Problem with faked-system-time option

Robert J. Hansen rjh at
Thu Jun 16 01:51:27 CEST 2011

On 6/15/11 7:39 PM, MFPA wrote:
> It is corroboration in the same sense that independent witnesses
> attesting to the same thing corroborate each other's story.

Except this isn't a witness: it's the output of a wholly automated
process that has no real connection to temporality except for the ticks
of a system clock which, by everyone's admission, can be set any way the
timestamper wants.

It is no witness at all, in fact -- it doesn't even rise to the level of
a fact.  It is merely a *claim*, unless stipulated by all parties: and
then it becomes something rather more than a claim.

> Unless, of course, you refute the claim by producing evidence that
> shows it to be wrong.

Even that's insufficient.  Show what's *right*.

> Without knowing why my hypothetical parties are seeking to claim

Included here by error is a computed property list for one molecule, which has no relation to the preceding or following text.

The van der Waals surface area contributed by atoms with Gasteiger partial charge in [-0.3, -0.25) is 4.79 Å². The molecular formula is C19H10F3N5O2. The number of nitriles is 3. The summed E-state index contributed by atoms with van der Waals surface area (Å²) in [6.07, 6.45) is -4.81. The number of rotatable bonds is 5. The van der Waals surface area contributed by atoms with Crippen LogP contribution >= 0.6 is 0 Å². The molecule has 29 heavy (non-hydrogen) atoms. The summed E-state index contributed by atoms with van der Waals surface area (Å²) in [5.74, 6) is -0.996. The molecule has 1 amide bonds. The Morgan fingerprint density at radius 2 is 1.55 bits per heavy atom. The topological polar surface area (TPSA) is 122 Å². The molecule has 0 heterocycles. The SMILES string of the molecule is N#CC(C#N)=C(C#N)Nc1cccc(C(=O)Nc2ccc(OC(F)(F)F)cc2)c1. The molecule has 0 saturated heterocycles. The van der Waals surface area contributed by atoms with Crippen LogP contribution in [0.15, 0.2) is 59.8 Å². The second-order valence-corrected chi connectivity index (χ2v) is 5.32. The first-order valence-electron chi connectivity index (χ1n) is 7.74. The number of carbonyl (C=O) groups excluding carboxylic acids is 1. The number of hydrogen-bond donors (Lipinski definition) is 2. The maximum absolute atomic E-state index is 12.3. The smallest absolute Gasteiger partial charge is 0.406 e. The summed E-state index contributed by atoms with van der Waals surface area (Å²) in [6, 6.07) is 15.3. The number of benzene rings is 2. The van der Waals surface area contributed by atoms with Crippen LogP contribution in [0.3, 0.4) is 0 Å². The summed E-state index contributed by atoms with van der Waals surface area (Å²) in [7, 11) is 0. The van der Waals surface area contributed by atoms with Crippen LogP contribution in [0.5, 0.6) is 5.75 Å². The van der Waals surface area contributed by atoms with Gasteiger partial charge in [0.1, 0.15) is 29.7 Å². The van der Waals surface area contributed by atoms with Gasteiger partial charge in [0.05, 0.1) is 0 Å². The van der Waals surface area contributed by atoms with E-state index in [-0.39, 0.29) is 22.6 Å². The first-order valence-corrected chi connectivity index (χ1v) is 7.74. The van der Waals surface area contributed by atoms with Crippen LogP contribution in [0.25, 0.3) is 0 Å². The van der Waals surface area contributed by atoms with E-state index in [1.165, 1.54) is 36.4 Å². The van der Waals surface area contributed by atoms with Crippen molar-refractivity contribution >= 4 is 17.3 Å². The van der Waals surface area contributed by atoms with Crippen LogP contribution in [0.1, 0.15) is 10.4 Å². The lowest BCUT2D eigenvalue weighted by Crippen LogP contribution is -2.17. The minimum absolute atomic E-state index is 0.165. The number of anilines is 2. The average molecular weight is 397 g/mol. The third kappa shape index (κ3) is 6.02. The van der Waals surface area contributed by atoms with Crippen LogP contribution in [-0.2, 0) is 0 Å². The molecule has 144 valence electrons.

> different signature times, I don't know which is the important thing
> to prove in this imaginary situation.

Then it would seem to me your hypothetical is so poorly considered as to
not warrant further discussion.

> It doesn't cease to be evidence just because it is no longer
> uncontested.

... In point of fact, that's *exactly what happens to it*.

If both parties stipulate to the accuracy of the third-party timestamp,
then it's evidence.  If one party doesn't, then it becomes a *claim*,
and it's up to the jury to decide the strength of the claim.

> Fair enough. But is it so easy to repudiate something like
> ?

I'm fairly sure it is.  Most of the tricks lawyers use to repudiate
timestamps on physical documents also apply against electronic
documents, and I'm pretty sure contract lawyers are worth their paychecks.

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